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  • Southern IPM blog posts

    June 2021
    M T W T F S S
  • Funded by USDA National Institute of Food and Agriculture

    The Southern Region IPM Center is located at North Carolina State University, 1730 Varsity Drive, Suite 110, Raleigh, NC 27606, and is sponsored by the United States Department of Agriculture, National Institute of Food and Agriculture.
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AgriLife Extension program bolsters Texas schools’ pest management approach

by Gabe Saldana, Texas A&M AgriLife

More than a decade of work alongside Texas A&M AgriLife Extension Service experts in integrated pest management, or IPM, has culminated in the national certification of four Texas school districts as “IPM Stars,” said Janet Hurley, AgriLife Extension school IPM specialist in Dallas.

IPM Star certification from the IPM Institute of North America was awarded in April to Plano, Conroe, East Central and Killeen independent school districts for consistent exemplary marks on the institute’s 37-point evaluation. Continue reading

Texas A&M institute sends up ‘bat signal’ for help from Texas landowners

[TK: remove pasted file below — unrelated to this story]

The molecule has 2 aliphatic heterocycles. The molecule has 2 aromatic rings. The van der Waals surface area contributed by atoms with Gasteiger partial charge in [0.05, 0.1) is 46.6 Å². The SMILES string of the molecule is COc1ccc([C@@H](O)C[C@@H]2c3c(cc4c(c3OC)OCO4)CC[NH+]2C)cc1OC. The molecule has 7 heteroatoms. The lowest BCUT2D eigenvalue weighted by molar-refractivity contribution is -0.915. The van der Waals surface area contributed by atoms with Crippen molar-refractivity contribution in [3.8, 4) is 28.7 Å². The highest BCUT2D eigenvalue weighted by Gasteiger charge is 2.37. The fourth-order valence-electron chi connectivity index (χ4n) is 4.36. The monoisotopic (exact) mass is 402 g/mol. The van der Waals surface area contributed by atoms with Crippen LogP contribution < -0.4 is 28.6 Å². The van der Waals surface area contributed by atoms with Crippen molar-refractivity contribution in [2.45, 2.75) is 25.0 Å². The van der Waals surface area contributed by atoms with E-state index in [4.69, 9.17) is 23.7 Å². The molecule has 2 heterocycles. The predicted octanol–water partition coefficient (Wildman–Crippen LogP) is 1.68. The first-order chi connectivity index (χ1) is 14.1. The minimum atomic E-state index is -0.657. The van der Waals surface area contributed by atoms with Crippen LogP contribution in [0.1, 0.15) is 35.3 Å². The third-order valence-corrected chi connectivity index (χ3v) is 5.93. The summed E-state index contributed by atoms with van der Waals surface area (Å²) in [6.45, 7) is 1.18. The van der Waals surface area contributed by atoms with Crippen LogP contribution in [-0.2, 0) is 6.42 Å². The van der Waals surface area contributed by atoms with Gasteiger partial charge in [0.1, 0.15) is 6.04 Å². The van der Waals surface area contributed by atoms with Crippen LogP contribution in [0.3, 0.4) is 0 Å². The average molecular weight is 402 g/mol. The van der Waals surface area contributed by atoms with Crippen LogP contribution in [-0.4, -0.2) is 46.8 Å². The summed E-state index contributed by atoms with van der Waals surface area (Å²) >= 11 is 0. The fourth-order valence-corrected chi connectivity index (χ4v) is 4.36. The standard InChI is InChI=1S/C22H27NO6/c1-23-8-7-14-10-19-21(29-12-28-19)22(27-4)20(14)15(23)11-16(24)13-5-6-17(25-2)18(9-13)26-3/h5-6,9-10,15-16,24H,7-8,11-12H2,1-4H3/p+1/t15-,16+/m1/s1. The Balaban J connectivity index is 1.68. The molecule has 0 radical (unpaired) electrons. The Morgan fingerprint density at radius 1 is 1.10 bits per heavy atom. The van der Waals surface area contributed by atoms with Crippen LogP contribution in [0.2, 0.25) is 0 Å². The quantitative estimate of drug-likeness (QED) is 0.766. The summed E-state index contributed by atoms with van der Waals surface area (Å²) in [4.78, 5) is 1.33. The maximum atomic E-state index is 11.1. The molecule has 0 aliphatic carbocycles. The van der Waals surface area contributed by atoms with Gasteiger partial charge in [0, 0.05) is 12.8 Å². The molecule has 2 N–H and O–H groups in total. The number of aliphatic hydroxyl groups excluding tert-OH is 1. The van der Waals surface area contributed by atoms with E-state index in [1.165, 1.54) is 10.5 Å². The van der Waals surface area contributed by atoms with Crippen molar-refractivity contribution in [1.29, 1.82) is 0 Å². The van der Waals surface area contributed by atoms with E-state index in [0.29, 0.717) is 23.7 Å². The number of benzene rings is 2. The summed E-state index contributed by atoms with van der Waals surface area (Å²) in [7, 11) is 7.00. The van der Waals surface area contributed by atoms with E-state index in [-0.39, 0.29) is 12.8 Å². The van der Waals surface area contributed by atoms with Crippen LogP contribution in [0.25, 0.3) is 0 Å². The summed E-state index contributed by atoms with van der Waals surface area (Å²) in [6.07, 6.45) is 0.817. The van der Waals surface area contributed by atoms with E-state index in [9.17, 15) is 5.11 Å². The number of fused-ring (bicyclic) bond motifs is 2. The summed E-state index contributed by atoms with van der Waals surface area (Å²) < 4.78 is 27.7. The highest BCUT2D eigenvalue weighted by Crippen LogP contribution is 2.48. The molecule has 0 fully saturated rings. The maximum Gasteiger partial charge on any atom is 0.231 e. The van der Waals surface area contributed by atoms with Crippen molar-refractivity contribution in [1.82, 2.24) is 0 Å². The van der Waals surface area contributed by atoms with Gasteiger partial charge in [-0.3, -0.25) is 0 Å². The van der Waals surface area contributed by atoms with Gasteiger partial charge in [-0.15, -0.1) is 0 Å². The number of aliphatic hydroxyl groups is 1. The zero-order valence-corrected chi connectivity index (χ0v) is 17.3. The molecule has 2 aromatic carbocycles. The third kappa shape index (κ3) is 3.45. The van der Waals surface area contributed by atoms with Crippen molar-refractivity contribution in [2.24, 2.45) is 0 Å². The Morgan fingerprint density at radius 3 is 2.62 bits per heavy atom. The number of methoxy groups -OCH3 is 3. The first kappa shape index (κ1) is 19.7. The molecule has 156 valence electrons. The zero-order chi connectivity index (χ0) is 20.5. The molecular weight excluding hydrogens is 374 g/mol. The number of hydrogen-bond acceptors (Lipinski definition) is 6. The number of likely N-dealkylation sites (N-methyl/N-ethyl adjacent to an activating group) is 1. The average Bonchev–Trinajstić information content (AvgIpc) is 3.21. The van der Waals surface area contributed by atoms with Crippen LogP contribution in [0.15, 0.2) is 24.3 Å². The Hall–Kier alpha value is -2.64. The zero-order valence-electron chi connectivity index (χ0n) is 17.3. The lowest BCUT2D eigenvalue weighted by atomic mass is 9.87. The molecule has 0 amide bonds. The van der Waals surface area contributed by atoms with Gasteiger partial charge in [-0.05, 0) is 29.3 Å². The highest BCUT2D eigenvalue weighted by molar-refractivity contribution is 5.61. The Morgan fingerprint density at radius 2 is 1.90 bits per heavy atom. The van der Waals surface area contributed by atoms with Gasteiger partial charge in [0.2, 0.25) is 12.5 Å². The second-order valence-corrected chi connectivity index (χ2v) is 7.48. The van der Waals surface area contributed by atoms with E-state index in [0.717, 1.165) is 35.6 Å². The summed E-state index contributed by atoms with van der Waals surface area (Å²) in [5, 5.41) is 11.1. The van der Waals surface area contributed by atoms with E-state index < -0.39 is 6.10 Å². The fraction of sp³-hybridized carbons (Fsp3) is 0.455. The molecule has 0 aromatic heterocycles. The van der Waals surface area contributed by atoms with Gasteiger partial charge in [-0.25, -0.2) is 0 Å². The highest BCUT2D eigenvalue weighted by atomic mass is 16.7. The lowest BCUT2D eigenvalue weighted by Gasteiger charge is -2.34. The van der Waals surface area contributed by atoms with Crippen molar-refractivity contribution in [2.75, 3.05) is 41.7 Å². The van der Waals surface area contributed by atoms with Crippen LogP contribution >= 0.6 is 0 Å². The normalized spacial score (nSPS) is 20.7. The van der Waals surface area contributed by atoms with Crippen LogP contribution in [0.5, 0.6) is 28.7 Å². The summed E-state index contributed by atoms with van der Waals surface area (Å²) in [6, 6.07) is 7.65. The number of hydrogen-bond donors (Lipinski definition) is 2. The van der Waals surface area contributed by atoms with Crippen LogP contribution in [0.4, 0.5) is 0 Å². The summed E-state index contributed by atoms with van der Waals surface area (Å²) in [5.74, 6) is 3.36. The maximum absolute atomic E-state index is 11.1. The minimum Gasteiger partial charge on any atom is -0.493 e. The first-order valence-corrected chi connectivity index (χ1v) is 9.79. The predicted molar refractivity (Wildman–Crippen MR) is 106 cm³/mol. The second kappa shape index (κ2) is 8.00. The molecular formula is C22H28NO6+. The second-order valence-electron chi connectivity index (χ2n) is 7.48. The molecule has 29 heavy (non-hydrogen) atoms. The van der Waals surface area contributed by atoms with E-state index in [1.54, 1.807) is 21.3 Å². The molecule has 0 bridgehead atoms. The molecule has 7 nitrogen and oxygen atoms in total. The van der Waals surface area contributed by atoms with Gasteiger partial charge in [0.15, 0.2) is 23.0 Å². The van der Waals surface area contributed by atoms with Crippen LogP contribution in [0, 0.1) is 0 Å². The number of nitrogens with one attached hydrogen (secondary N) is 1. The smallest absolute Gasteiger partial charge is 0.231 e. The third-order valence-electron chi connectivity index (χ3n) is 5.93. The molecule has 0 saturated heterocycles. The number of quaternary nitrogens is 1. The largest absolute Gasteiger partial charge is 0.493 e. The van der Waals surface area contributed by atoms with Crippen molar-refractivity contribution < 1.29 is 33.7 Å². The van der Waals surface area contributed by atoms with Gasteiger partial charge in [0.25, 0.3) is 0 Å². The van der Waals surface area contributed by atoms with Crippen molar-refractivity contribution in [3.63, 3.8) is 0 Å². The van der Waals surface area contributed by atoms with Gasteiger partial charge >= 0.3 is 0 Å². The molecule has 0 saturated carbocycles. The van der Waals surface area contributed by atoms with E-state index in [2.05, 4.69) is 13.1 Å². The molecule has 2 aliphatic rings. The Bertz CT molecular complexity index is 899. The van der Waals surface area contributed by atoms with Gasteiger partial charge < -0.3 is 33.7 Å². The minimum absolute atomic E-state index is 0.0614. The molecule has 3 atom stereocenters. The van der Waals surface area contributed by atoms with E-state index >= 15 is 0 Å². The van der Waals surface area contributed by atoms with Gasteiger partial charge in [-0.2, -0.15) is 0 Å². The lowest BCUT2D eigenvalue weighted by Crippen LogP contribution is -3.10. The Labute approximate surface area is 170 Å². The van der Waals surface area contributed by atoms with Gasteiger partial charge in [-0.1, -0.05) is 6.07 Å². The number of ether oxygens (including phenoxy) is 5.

by Paul Schattenberg, Texas A&M AgrtiLife

The Texas A&M Institute of Renewable Natural Resources bat research team is asking Texas residents to help document bat species and populations throughout the state.

The institute’s Bat and Hibernacula Surveys team is conducting surveys statewide to determine the location of wintering bats and their roosts. Continue reading

Rabies and treatment: a personal story

The following story was shared by Mike Merchant, in his blog, Insects in the City. Although the ten pieces of advice near the end are geared for pest management professionals, some of them may be useful to anyone in the general public or who is a profession that requires handling mammals.

Last August I was out for an early morning run when a stray dog rushed me from an alleyway and knocked me down.  In light of other dog attacks in Dallas last summer, at least one of which was fatal, I feared the worst as the dog clamped onto my ankle.  But as soon as I recovered my wits enough to defend myself, the dog was off.  The whole incident probably took no more than five seconds. Continue reading

UK study helps bats come home to roost—and recover

By Carol Lea Spence, University of Kentucky